I have heard so many stories about his benevolence, such that relatives and acquaintances would trek to their home at Mabini St. to seek financial assistance which he readily gave. His early morning sojourns to his farm was stopped by the onset of a crippling rheumatism that affected his knees. From then on, the only opportunity for him to savor the outdoors was when he was brought to the terrace on a wheelchair where he waved back at friends who passed by. He finally rested at the age of 102.




The Unsung Heroism of Teachers

The Unsung Heroism of Teachers

By Apolinario Villalobos


Teachers become the second parents of children as they step inside the school campus. I do not want to dwell on their wage as everybody knows that despite the adjustment, still, it is not commensurate to their effort and time spent in school. Weekends sometimes see them in school sprucing up their rooms to make them conducive for the learning of their young wards. If they are lucky, they get support by way of budgeted “allowance” from their superiors for the aforementioned expense which oftentimes is not enough so that they are forced to shell out their scrimped savings.


I know of teachers who are supporting in their own affordable way, pupils who go to school without breakfast. They include these unfortunates in their packed lunch or sandwiches. Those assigned in far-off or remote schools, with some beyond several hills and swift rivers, had to spend for the fuel of their “single motorcycles”. Some viewers of my blogs are teachers and they told me that they are also spending for their own teaching materials…actually, a traditional practice that include even the purchase of floor wax, brooms and dust pans.


They may have been able to collect simple jewelries…hard-earned investments, but according to my teacher-friends, it took them several years to complete the payment made on installment basis. On school days, they have to wake up at dawn to prepare breakfast for their family, leave home for school before 6 or 7AM, stay in school till 5:00PM or beyond, tackle the flood during rainy months on the way home, immediately attend to their family upon arriving home, and work on their modules till late in the evening for the next day. Due to bad traffic, many would arrive home as late as 9:00PM.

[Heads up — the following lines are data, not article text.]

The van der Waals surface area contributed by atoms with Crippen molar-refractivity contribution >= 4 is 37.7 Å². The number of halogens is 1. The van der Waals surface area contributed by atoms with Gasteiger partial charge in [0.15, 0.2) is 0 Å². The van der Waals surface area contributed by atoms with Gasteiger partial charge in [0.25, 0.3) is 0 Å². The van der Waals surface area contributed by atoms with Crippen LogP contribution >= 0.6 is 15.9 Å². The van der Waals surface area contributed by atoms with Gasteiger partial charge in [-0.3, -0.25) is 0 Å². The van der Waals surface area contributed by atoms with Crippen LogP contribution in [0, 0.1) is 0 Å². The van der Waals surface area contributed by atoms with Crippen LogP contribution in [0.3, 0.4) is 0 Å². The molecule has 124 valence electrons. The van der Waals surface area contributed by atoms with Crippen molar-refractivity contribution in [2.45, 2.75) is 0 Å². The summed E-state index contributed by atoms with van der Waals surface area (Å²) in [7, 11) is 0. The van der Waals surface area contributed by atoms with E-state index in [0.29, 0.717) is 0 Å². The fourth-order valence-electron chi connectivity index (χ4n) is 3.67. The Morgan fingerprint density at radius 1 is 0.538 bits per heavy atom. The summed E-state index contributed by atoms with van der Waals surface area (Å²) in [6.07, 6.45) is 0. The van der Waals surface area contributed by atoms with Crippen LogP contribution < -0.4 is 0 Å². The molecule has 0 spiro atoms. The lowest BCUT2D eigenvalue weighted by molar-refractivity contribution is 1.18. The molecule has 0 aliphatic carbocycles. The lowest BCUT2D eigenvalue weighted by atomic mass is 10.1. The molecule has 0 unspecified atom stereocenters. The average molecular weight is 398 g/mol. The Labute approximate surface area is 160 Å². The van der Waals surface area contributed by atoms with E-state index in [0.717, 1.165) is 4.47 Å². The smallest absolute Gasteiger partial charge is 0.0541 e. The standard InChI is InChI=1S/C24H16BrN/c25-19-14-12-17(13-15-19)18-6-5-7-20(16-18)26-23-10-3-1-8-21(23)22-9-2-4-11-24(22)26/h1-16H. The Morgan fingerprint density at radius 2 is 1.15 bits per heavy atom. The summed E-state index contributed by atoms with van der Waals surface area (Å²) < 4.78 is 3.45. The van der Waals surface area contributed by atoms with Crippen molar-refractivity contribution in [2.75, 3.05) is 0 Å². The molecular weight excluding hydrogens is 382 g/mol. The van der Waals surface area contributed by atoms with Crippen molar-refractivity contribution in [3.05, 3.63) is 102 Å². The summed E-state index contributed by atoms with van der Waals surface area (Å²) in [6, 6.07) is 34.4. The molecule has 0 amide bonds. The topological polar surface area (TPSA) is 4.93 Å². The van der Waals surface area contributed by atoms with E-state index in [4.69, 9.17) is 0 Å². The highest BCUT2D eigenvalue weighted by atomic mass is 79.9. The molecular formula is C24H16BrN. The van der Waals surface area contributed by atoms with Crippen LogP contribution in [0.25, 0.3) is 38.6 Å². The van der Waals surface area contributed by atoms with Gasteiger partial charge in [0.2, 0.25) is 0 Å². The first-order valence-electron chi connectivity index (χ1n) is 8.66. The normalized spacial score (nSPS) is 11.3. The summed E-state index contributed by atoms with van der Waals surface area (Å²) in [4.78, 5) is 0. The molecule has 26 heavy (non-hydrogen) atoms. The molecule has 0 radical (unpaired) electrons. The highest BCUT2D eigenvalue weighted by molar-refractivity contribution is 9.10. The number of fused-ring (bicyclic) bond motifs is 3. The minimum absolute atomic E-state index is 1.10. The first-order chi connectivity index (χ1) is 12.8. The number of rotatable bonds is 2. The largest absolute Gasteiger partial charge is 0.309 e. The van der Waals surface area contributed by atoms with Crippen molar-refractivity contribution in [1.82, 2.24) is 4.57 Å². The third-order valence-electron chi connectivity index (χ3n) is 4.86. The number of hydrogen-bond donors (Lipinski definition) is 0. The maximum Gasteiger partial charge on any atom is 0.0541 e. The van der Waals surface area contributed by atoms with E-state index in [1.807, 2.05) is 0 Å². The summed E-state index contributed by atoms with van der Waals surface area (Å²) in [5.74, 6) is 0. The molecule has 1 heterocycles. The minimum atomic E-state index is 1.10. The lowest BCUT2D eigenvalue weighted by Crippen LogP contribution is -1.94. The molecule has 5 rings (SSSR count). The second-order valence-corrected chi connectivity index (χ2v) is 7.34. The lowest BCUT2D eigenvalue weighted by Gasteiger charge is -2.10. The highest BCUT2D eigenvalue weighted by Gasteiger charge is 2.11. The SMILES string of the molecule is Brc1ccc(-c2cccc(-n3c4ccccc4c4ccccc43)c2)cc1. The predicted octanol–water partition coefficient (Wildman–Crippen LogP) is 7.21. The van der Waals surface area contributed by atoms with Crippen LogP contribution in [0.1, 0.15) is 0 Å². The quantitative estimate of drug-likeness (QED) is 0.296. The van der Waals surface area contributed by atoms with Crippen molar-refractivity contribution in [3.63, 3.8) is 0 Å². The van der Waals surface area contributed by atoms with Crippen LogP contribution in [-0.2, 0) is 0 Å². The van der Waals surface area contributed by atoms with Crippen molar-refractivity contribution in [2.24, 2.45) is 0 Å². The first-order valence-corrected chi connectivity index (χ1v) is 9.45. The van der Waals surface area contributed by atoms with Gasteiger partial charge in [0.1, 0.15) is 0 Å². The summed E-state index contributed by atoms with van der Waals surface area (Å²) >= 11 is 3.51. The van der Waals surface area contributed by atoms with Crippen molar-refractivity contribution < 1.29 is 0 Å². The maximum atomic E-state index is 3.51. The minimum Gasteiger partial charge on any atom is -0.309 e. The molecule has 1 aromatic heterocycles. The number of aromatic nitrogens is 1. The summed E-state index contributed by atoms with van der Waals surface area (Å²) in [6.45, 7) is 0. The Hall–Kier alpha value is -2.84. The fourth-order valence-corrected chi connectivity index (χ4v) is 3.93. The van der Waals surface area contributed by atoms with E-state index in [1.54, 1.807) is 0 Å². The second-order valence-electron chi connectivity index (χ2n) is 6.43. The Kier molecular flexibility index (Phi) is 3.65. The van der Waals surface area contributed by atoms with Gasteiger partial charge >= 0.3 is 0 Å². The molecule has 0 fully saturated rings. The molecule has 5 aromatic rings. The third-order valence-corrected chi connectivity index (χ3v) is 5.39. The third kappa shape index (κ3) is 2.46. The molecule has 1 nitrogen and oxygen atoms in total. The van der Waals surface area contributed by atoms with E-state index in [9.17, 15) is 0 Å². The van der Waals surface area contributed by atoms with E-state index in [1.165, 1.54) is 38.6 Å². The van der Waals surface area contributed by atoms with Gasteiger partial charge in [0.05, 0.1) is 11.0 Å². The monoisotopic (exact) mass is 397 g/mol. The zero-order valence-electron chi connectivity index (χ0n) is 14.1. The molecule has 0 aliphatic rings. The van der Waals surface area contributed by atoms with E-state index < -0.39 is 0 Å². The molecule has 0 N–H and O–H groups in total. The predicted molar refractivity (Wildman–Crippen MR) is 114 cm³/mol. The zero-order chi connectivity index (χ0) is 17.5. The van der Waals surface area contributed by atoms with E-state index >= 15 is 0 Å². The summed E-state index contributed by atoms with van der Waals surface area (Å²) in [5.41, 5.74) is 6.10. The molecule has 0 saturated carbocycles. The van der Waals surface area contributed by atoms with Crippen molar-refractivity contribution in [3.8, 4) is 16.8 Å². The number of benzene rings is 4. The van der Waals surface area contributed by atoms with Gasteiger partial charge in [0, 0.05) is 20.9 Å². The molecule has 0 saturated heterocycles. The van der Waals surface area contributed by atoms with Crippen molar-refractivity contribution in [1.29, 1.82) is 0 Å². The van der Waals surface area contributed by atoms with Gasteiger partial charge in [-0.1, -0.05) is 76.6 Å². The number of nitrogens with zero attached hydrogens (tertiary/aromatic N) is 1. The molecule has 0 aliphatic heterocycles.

Many teachers become spinsters and bachelors because of their dedication to their job. Some say, they have no time for the “loving-loving”. Worse, many also develop TB due to unhealthy condition in their workplace. The consolation that they get from their job, especially, if they are handling kids is the loyalty and devotion from them. These brought about common statements from their pupils, “….sabi ni Ma’am…”. “…ayaw ni Ma’am niyan…”. etc.


I remember my teachers in Tacurong Pilot Elementary School, such as, Mrs. Paradero, Mrs. Sucaldito, Mr. Jordan, Mr. Barber, Ms. Davala, Mrs. Amar, Mr. Palencia, Mrs. Ramos, Mrs. Domider. In NDTC Boys Department such as, Mr. Elmer Festin, Mr. Jamorabon, Ms. Uy, Mr. Cabiles, Ms. Hojilla, Ms. Palabrica, Mr. Gabertan. In NDTC college department, such as, Mrs. Lechonsito, Mr. Canzana, Ret. Judge Jacosalem Makilala…..and many more. (I hope viewing schoolmates and classmates can help me out recall names….please add.)


Alas! Without “Ma’am” and “Sir”, where would I be?

John Rey Posadas Aliwalas…young portrait artist and pride of Tacurong National High School

JOHN REY POSADAS ALIWALAS…young portrait artist

and pride of Tacurong National High School

By Apolinario Villalobos


John Rey Aliwalas is 16 years old, who lost his mother at a young age and whose father, Jeffrey, drives a tricycle to support him and a sibling. He is the eldest and his sketches have helped him a lot through his studies as a Grade 11 student at Tacurong National High School. The loss of his mother inspired him to to sketch. When his friends discovered his talent, they encouraged him to go on which he did until he found a courage to sketch the portrait of the current mayor of Tacurong City, Honorable Lina Montilla who happily accepted the gift.


John is a consistent honor student who also joins dancing and singing competitions. He confided that he is a self-taught video editor.